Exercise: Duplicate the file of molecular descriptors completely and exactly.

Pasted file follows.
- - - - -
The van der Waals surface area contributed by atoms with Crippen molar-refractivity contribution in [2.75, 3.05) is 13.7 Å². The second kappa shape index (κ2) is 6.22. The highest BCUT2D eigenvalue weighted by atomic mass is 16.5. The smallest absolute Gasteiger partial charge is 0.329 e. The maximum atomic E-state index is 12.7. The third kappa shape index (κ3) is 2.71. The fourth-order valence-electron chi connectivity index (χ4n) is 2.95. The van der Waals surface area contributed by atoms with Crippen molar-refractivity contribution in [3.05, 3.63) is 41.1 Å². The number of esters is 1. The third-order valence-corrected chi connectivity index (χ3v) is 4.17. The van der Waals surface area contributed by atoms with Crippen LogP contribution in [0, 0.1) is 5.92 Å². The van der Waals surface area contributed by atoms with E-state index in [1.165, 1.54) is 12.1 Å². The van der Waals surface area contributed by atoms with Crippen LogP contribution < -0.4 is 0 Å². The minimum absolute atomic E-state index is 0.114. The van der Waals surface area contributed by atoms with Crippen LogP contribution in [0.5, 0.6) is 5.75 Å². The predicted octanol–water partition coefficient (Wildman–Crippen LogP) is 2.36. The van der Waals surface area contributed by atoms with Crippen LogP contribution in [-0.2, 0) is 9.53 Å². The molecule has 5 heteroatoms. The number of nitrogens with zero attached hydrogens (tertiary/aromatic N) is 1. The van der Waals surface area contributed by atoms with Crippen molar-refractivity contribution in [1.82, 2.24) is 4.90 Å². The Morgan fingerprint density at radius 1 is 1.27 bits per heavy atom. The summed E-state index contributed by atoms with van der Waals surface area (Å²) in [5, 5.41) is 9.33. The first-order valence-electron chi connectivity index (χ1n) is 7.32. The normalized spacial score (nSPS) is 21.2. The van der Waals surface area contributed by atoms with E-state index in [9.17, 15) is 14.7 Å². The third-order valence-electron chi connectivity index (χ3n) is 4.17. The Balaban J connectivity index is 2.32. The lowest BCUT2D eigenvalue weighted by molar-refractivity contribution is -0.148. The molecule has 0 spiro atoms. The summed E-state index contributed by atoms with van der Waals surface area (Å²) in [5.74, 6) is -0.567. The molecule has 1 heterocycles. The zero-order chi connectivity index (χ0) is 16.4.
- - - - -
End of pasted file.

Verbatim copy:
The van der Waals surface area contributed by atoms with Crippen molar-refractivity contribution in [2.75, 3.05) is 13.7 Å². The second kappa shape index (κ2) is 6.22. The highest BCUT2D eigenvalue weighted by atomic mass is 16.5. The smallest absolute Gasteiger partial charge is 0.329 e. The maximum atomic E-state index is 12.7. The third kappa shape index (κ3) is 2.71. The fourth-order valence-electron chi connectivity index (χ4n) is 2.95. The van der Waals surface area contributed by atoms with Crippen molar-refractivity contribution in [3.05, 3.63) is 41.1 Å². The number of esters is 1. The third-order valence-corrected chi connectivity index (χ3v) is 4.17. The van der Waals surface area contributed by atoms with Crippen LogP contribution in [0, 0.1) is 5.92 Å². The van der Waals surface area contributed by atoms with E-state index in [1.165, 1.54) is 12.1 Å². The van der Waals surface area contributed by atoms with Crippen LogP contribution < -0.4 is 0 Å². The minimum absolute atomic E-state index is 0.114. The van der Waals surface area contributed by atoms with Crippen LogP contribution in [0.5, 0.6) is 5.75 Å². The predicted octanol–water partition coefficient (Wildman–Crippen LogP) is 2.36. The van der Waals surface area contributed by atoms with Crippen LogP contribution in [-0.2, 0) is 9.53 Å². The molecule has 5 heteroatoms. The number of nitrogens with zero attached hydrogens (tertiary/aromatic N) is 1. The van der Waals surface area contributed by atoms with Crippen molar-refractivity contribution in [1.82, 2.24) is 4.90 Å². The Morgan fingerprint density at radius 1 is 1.27 bits per heavy atom. The summed E-state index contributed by atoms with van der Waals surface area (Å²) in [5, 5.41) is 9.33. The first-order valence-electron chi connectivity index (χ1n) is 7.32. The normalized spacial score (nSPS) is 21.2. The van der Waals surface area contributed by atoms with E-state index in [9.17, 15) is 14.7 Å². The third-order valence-electron chi connectivity index (χ3n) is 4.17. The Balaban J connectivity index is 2.32. The lowest BCUT2D eigenvalue weighted by molar-refractivity contribution is -0.148. The molecule has 0 spiro atoms. The summed E-state index contributed by atoms with van der Waals surface area (Å²) in [5.74, 6) is -0.567. The molecule has 1 heterocycles. The zero-order chi connectivity index (χ0) is 16.4.